Thursday, August 20, 2009

Why I Love New York's Elevated Trains

As you might expect, the subway trains I ride are almost exclusively underground.

The express trains I take into Midtown go over the Manhattan Bridge before burrowing deep into the soil again, and that's generally the only time I see the sky while sitting in the subway.

But New York City does have a surprising number of elevated stops. At least, it's surprising to me because I never see them. I don't know for sure, but they all seem to be in Upper Manhattan, the Bronx, Queens and eastern Brooklyn-- all places I generally don't frequent.

So when I do ride an elevated train, I'm a little like a kid in a candy store. I can't stop looking out the windows-- although the view is of graffiti far more often than of a sweeping view of the Manhattan skyline.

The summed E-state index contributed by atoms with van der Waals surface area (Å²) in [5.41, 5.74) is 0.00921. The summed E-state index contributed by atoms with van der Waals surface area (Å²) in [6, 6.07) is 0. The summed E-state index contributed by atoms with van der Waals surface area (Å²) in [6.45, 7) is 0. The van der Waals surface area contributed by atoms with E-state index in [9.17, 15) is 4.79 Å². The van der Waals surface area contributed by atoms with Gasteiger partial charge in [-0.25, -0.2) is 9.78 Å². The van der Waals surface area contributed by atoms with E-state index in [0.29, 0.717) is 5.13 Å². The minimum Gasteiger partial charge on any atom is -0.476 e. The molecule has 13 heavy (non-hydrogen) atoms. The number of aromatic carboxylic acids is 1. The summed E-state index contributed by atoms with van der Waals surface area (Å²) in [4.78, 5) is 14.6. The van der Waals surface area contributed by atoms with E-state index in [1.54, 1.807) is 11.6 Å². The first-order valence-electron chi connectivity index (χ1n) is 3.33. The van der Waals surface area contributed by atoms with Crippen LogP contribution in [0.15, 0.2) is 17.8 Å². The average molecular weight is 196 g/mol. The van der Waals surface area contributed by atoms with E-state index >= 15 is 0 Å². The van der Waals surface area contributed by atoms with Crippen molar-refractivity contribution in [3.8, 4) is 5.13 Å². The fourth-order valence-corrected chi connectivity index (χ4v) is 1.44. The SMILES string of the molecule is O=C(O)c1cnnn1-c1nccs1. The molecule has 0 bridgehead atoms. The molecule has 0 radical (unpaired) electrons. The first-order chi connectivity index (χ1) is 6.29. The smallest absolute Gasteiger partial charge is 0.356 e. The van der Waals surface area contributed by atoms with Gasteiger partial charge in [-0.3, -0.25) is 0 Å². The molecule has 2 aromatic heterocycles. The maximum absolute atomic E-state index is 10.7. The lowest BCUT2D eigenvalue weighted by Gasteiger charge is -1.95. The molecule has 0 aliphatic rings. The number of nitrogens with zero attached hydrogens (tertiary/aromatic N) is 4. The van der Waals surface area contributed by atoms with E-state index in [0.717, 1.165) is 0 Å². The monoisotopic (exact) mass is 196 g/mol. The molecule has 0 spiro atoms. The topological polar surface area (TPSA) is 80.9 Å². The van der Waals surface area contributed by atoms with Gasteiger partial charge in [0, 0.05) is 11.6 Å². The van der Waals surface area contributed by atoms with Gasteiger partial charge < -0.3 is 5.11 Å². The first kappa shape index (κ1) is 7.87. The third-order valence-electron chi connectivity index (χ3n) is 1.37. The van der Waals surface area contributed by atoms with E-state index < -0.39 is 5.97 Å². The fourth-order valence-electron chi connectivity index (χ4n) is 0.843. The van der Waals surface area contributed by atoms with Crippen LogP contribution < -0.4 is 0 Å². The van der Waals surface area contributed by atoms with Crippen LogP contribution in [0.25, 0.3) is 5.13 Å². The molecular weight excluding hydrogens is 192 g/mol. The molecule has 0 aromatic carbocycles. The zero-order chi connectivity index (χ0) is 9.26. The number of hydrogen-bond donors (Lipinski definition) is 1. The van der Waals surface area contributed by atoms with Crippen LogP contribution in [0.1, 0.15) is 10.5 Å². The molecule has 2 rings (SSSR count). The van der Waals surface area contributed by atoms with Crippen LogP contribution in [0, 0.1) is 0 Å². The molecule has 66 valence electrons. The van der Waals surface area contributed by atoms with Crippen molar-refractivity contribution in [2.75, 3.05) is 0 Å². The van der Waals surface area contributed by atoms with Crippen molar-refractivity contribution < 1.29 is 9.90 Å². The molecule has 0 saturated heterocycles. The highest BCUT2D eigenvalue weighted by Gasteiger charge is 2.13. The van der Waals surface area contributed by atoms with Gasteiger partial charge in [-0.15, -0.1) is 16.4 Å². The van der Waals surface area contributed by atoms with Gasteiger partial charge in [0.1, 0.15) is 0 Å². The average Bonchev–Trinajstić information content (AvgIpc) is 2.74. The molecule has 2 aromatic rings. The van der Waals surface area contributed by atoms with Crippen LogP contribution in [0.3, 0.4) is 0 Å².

To me, the stations themselves look like works of art, with the tangled rails and intricate metalwork suspending the trains far about the bustle of the streets. That's especially true at night, when the streetlights aren't quite bright enough to illuminate the abundant and unforgiving rust.

And on steamy nights, it's much more pleasant to wait for a train on a breezy outdoor platform rather than descend the stairs into what truly feels like the ninth circle of hell. On spring days, you might even regret the approach of the train.

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